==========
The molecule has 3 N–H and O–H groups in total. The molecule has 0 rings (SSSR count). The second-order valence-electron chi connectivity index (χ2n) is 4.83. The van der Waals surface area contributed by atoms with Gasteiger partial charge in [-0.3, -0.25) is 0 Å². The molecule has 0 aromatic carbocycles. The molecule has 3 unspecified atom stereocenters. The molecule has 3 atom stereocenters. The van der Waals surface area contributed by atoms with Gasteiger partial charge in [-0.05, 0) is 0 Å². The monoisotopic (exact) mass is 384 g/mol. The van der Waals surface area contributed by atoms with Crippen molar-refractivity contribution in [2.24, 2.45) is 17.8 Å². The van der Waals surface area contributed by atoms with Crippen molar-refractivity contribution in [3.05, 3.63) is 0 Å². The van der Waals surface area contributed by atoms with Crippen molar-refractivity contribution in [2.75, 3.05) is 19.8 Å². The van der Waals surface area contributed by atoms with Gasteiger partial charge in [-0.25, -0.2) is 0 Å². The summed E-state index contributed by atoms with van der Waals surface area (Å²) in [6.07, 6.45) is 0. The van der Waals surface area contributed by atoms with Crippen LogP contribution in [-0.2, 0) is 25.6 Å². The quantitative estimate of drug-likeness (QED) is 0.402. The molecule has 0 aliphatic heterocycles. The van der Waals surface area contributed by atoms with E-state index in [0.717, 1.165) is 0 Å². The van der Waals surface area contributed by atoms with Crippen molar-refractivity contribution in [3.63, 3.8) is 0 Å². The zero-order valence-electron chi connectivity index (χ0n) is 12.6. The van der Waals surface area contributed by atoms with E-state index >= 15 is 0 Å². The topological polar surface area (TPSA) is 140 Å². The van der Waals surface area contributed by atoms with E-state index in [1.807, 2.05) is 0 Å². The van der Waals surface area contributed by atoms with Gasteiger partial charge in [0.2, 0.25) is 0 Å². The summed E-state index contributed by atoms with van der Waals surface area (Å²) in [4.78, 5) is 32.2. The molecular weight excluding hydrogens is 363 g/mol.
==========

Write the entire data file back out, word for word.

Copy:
The molecule has 3 N–H and O–H groups in total. The molecule has 0 rings (SSSR count). The second-order valence-electron chi connectivity index (χ2n) is 4.83. The van der Waals surface area contributed by atoms with Gasteiger partial charge in [-0.3, -0.25) is 0 Å². The molecule has 0 aromatic carbocycles. The molecule has 3 unspecified atom stereocenters. The molecule has 3 atom stereocenters. The van der Waals surface area contributed by atoms with Gasteiger partial charge in [-0.05, 0) is 0 Å². The monoisotopic (exact) mass is 384 g/mol. The van der Waals surface area contributed by atoms with Crippen molar-refractivity contribution in [2.24, 2.45) is 17.8 Å². The van der Waals surface area contributed by atoms with Crippen molar-refractivity contribution in [3.05, 3.63) is 0 Å². The van der Waals surface area contributed by atoms with Crippen molar-refractivity contribution in [2.75, 3.05) is 19.8 Å². The van der Waals surface area contributed by atoms with Gasteiger partial charge in [-0.25, -0.2) is 0 Å². The summed E-state index contributed by atoms with van der Waals surface area (Å²) in [6.07, 6.45) is 0. The van der Waals surface area contributed by atoms with Crippen LogP contribution in [-0.2, 0) is 25.6 Å². The quantitative estimate of drug-likeness (QED) is 0.402. The molecule has 0 aliphatic heterocycles. The van der Waals surface area contributed by atoms with E-state index in [0.717, 1.165) is 0 Å². The van der Waals surface area contributed by atoms with Crippen molar-refractivity contribution in [3.63, 3.8) is 0 Å². The zero-order valence-electron chi connectivity index (χ0n) is 12.6. The van der Waals surface area contributed by atoms with E-state index >= 15 is 0 Å². The topological polar surface area (TPSA) is 140 Å². The van der Waals surface area contributed by atoms with E-state index in [1.807, 2.05) is 0 Å². The van der Waals surface area contributed by atoms with Gasteiger partial charge in [0.2, 0.25) is 0 Å². The summed E-state index contributed by atoms with van der Waals surface area (Å²) in [4.78, 5) is 32.2. The molecular weight excluding hydrogens is 363 g/mol.